Wednesday evening, Twitter Inc. issued a press release about its Thursday IPO via—what else?—the company Twitter account. The company would be putting 70,000,000 common shares on the open market, priced at $26 apiece, for a market value of $18.1 billion, trading on the New York Stock Exchange under the symbol “TWTR.”
We just priced our IPO. pic.twitter.com/NWXaO4Myq0— Twitter (@twitter) November 6, 2013
Hardcore users were quick to mock an apparent lack of platform proficiency.
@twitter Great job with the low-resolution image of your press release. Really expert tweeting, there.— dustin curtis (@dcurtis) November 6, 2013
@twitter great image looks good on mobile— Steve Kovach (@stevekovach) November 6, 2013
Naysayers or no, the mood was cheery as popular Twitter user Patrick Stewart rang the opening bell Thursday morning with 9-year-old Vivienne Harr, who kept a lemonade stand running an entire year to protest slavery, as well as a representative of the Boston Police department. These were the sorts of users who helped to build Twitter, the NYSE said.
An hour and a half later, trade began in earnest, with bankers at bookrunner Goldman Sachs relieved to see that shares were fetching $45.10 apiece, or 73 percent above the initial public offering price. It quickly edged up past $50 but leveled out came back down toward $45 and has been dancing around that figure for most of the day.
Phew!— Anthony Noto (@anthonynoto) November 7, 2013
By noon, the New York Times’ DealBook reported, analyst Brian Wieser of Pivotal Research had seen enough to downgrade TWTR to a “sell” rating. “He said that to justify the $45 price today, Twitter would have to generate more than $6 billion in annual revenue by 2018.” This year’s revenue is expected to be a tenth of that.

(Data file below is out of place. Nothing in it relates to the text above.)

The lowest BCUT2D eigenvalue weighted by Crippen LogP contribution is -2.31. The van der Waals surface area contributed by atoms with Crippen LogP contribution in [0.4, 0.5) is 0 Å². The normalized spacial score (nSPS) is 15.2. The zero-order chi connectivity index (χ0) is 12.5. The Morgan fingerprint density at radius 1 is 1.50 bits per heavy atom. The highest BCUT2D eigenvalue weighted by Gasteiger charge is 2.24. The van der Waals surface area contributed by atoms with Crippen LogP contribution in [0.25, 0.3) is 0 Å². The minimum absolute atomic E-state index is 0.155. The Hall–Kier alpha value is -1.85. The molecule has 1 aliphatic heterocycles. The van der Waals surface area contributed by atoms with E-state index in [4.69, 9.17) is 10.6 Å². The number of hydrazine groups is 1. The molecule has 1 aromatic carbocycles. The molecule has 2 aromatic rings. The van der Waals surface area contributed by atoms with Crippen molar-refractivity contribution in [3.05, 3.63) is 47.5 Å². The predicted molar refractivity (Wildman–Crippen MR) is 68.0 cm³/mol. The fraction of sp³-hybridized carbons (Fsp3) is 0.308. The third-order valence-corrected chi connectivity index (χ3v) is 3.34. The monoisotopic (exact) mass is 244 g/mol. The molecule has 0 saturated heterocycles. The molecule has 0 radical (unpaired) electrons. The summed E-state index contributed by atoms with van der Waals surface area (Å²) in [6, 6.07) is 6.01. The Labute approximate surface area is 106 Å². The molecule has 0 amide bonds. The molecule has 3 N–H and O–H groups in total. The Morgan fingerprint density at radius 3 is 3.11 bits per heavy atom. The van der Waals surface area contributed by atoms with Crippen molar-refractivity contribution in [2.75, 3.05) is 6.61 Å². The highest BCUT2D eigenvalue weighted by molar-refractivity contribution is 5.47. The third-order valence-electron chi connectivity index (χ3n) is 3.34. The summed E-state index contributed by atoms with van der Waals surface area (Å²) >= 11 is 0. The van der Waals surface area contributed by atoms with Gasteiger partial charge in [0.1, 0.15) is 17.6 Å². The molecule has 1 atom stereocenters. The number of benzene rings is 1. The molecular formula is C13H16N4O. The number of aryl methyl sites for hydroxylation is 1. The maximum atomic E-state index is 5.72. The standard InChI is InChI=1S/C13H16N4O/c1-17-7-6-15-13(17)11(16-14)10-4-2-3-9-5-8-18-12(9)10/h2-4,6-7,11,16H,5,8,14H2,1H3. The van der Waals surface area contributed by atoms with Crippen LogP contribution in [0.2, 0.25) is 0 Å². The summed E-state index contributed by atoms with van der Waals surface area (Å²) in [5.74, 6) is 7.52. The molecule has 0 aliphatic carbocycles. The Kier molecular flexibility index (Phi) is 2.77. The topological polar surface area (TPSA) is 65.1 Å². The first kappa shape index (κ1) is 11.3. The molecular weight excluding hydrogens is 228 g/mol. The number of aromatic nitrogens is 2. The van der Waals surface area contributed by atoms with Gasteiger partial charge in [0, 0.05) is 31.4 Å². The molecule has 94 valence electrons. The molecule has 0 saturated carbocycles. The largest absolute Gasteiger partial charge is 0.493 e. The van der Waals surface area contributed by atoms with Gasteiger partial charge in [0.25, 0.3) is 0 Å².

Wieser recommended picking up stock in Facebook instead, as the two companies are still farther from being direct competitors than anyone assumes. Facebook had a comparatively disastrous IPO, and its shares had been in the low-$20 doldrums for much of the summer, but of late they’ve been trending closer to where Twitter plateaued today. Twitter's stock ultimately closed at $45.41 but today but has since dipped further in after-hours trading.
While these stocks duke it out in the mid–two figures, of course, Google continues to ride above $1,000 a share, and LinkedIn is trading at around $215, even though both prices fell today. If either Twitter or Facebook wants to be king of the tech mountain in the market’s eyes, they have a long climb ahead.
Photo by Jason Reed
Homeless man plays best cover of Styx's 'Come Sail Away' you've ever heard
Are we sure this isn't really Dennis DeYoung?31k
Husky scarfs down pot-laced Rice Krispie treats, trips balls
It's both a funny and pitiful sight.5.8k
Kids reacting to the gay marriage decision is everything
We could all learn something from this video.5.3k
German magazine files criminal complaint after revealing NSA targeted reporters
Der Spiegel's government source was allegedly outed by a U.S. embassy official.
The 3 biggest questions heading into the ESL ESEA final
The first edition of the ESL ESEA Pro League is coming to a head this weekend with $250,000 on the line.28